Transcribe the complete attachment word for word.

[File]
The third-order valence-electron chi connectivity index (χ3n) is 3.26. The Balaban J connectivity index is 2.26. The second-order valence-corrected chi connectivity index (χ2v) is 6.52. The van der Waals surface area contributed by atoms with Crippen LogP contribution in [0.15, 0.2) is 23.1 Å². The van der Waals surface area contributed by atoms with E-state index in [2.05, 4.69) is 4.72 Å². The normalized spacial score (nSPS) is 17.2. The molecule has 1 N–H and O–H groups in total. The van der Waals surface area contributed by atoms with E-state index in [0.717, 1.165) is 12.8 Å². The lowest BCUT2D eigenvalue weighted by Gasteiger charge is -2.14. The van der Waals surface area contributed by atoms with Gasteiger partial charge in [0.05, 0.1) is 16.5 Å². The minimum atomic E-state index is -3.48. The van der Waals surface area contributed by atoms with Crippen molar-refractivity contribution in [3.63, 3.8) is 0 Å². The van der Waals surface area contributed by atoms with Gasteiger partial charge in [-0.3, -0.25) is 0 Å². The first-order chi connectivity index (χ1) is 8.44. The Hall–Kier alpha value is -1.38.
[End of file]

The third-order valence-electron chi connectivity index (χ3n) is 3.26. The Balaban J connectivity index is 2.26. The second-order valence-corrected chi connectivity index (χ2v) is 6.52. The van der Waals surface area contributed by atoms with Crippen LogP contribution in [0.15, 0.2) is 23.1 Å². The van der Waals surface area contributed by atoms with E-state index in [2.05, 4.69) is 4.72 Å². The normalized spacial score (nSPS) is 17.2. The molecule has 1 N–H and O–H groups in total. The van der Waals surface area contributed by atoms with E-state index in [0.717, 1.165) is 12.8 Å². The lowest BCUT2D eigenvalue weighted by Gasteiger charge is -2.14. The van der Waals surface area contributed by atoms with Gasteiger partial charge in [0.05, 0.1) is 16.5 Å². The minimum atomic E-state index is -3.48. The van der Waals surface area contributed by atoms with Crippen molar-refractivity contribution in [3.63, 3.8) is 0 Å². The van der Waals surface area contributed by atoms with Gasteiger partial charge in [-0.3, -0.25) is 0 Å². The first-order chi connectivity index (χ1) is 8.44. The Hall–Kier alpha value is -1.38.